FDA Gives Nod to Procysbi; Raptor Ascends
By Marie Powers
The FDA put some lift under the wings of Raptor Pharmaceutical Corp., approving the orphan drug Procysbi (RP103, cysteamine bitartrate delayed release) on its PDUFA date in the initial indication of nephropathic cystinosis (NC). The metabolic disorder primarily affects children, causing systemic toxic cystine accumulation and leading to progressive and irreversible tissue damage and multiple organ failure. The drug was approved for individuals 6 and older, including adults.
Procysbi, which can cross the blood-brain barrier, was engineered to allow release of cysteamine bitartrate microspheres in the duodenum for optimal absorption, while simultaneously enabling administration every 12 hours. In NC patients, Procysbi may reduce cellular toxicity by continuously removing cystine from the lysosome, according to the company.
Procysbi met the primary endpoint of statistically noninferior efficacy in its pivotal Phase III trial compared to Cystagon (Mylan Inc.), an immediate-release cysteamine bitartrate that must be taken every six hours around the clock and has served as the only approved treatment for NC. Cystaran (cysteamine ophthalmic solution, Sigma-Tau Pharmaceuticals Inc.) eye drops also were approved last year but only to treat corneal cystine crystal accumulation resulting from cystinosis.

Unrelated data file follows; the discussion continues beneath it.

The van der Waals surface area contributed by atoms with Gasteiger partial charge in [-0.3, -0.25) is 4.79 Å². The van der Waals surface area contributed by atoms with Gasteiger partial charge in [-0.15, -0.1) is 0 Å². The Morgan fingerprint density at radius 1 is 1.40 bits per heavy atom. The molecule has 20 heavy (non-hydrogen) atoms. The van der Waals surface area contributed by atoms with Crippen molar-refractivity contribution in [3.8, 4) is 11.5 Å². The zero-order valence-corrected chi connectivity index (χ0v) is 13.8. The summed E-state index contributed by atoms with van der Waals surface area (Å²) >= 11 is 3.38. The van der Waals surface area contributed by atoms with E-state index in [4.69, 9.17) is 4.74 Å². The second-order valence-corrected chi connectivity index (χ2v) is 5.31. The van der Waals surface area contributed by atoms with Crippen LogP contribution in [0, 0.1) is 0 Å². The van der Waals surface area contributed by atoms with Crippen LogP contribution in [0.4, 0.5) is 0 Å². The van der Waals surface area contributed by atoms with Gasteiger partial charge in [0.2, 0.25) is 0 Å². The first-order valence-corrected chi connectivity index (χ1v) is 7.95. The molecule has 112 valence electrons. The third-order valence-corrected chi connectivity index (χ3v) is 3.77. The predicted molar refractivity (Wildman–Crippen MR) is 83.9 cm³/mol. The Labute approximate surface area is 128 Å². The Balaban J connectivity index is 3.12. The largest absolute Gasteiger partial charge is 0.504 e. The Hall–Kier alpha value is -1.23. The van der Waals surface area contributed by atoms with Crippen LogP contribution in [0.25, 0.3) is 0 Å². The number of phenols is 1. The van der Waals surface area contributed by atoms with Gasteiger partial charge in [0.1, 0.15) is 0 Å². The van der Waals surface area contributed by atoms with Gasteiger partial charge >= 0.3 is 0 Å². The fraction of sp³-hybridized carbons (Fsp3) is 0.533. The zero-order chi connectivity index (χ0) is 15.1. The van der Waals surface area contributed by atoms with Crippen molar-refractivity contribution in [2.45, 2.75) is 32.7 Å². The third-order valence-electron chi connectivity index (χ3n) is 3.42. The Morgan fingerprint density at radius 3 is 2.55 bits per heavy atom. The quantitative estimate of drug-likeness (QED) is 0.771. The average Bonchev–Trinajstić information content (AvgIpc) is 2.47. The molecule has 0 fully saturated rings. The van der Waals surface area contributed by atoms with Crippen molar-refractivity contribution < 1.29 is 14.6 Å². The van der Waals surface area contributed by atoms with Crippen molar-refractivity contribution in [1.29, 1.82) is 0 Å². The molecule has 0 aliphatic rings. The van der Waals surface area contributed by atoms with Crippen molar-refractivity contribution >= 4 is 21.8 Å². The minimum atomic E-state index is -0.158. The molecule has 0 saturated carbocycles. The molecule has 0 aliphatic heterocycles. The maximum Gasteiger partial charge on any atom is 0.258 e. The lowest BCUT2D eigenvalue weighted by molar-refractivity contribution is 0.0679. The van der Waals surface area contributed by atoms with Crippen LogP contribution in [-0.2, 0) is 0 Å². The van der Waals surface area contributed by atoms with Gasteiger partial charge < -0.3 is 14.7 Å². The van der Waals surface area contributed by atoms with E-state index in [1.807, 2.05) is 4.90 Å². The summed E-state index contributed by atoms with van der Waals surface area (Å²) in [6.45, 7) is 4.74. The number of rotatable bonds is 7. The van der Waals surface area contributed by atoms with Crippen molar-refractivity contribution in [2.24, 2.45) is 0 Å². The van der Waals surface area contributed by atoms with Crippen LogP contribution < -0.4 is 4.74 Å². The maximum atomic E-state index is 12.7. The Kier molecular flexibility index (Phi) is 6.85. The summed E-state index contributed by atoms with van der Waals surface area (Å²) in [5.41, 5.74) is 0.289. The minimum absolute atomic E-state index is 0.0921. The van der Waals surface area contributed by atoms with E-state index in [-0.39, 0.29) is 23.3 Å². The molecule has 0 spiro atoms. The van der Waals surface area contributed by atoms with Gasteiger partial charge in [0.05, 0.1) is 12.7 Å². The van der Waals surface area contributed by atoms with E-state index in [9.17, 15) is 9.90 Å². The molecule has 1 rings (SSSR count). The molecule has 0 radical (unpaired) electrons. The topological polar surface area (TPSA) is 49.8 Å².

The Procysbi study involved 43 adult and pediatric patients with NC who were randomly assigned to receive Cystagon or Procysbi for three weeks before being switched to the other product for an additional three weeks. Blood testing showed Procysbi was as effective as Cystagon in controlling cystine levels. (See BioWorld Today, July 26, 2011.)
The most common side effects in patients treated with cysteamine products included nausea, abdominal pain, constipation, indigestion, headache, drowsiness and dizziness. Serious side effects can include ulcers, altered mental state, seizures, severe skin rashes and allergic reactions.
Raptor filed for Procysbi approval using the FDA's 505(b)(2) regulatory pathway.
Anticipating a quick approval, in January, HealthCare Royalty Partners II LP took a significant position in the Novato, Calif.-based biotech, providing a $50 million loan agreement to help fund commercialization of Procysbi. The deal was structured with a $25 million tranche at closing, and Raptor is set to receive an additional $25 million following FDA approval of the drug. Both tranches mature on Dec. 31, 2019, and the loan is interest-only for the first two years while Raptor ramps up Procysbi’s commercialization. (See BioWorld Today, Dec. 21, 2012.)
The drug originally had a PDUFA date of Jan. 30, 2013. The day after the HC Partners agreement was disclosed, Raptor reported that the FDA extended the PDUFA date to April 30 to provide additional time to review the new drug application.
Raptor’s shares (NASDAQ:RPTP) spiked more than 12 percent at midday, when approval was disclosed, hitting a 52-week high of $7.67.
See Wednesday's BioWorld Today for more details.
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